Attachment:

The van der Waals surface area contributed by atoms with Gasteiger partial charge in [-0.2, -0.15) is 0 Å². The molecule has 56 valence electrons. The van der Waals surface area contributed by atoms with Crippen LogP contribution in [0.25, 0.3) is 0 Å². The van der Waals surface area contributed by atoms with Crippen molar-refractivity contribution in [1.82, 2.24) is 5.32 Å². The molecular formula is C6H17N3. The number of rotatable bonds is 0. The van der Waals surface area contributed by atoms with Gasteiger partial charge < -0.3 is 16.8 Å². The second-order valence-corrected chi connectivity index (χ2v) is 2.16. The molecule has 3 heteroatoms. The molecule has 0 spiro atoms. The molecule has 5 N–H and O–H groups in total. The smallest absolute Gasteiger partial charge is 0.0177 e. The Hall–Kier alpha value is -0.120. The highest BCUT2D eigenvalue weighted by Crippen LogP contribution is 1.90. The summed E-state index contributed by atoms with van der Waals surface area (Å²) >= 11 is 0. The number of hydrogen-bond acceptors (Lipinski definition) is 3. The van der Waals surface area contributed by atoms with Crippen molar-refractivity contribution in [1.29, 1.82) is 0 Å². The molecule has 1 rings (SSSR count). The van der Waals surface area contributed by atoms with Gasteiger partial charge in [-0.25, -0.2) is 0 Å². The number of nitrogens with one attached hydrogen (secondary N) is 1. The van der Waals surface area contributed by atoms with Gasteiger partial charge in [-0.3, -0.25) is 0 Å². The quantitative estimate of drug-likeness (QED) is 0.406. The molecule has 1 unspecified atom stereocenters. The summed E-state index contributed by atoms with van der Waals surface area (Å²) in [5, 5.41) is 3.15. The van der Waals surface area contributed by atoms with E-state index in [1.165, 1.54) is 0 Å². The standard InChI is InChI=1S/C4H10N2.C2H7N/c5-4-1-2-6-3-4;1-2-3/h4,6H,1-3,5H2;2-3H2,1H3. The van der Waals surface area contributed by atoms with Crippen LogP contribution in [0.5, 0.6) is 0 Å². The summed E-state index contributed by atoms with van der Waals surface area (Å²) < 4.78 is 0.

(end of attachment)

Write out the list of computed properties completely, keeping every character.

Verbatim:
The van der Waals surface area contributed by atoms with Gasteiger partial charge in [-0.2, -0.15) is 0 Å². The molecule has 56 valence electrons. The van der Waals surface area contributed by atoms with Crippen LogP contribution in [0.25, 0.3) is 0 Å². The van der Waals surface area contributed by atoms with Crippen molar-refractivity contribution in [1.82, 2.24) is 5.32 Å². The molecular formula is C6H17N3. The number of rotatable bonds is 0. The van der Waals surface area contributed by atoms with Gasteiger partial charge < -0.3 is 16.8 Å². The second-order valence-corrected chi connectivity index (χ2v) is 2.16. The molecule has 3 heteroatoms. The molecule has 0 spiro atoms. The molecule has 5 N–H and O–H groups in total. The smallest absolute Gasteiger partial charge is 0.0177 e. The Hall–Kier alpha value is -0.120. The highest BCUT2D eigenvalue weighted by Crippen LogP contribution is 1.90. The summed E-state index contributed by atoms with van der Waals surface area (Å²) >= 11 is 0. The number of hydrogen-bond acceptors (Lipinski definition) is 3. The van der Waals surface area contributed by atoms with Crippen molar-refractivity contribution in [1.29, 1.82) is 0 Å². The molecule has 1 rings (SSSR count). The van der Waals surface area contributed by atoms with Gasteiger partial charge in [-0.25, -0.2) is 0 Å². The number of nitrogens with one attached hydrogen (secondary N) is 1. The van der Waals surface area contributed by atoms with Gasteiger partial charge in [-0.3, -0.25) is 0 Å². The quantitative estimate of drug-likeness (QED) is 0.406. The molecule has 1 unspecified atom stereocenters. The summed E-state index contributed by atoms with van der Waals surface area (Å²) in [5, 5.41) is 3.15. The van der Waals surface area contributed by atoms with E-state index in [1.165, 1.54) is 0 Å². The standard InChI is InChI=1S/C4H10N2.C2H7N/c5-4-1-2-6-3-4;1-2-3/h4,6H,1-3,5H2;2-3H2,1H3. The van der Waals surface area contributed by atoms with Crippen LogP contribution in [0.5, 0.6) is 0 Å². The summed E-state index contributed by atoms with van der Waals surface area (Å²) < 4.78 is 0.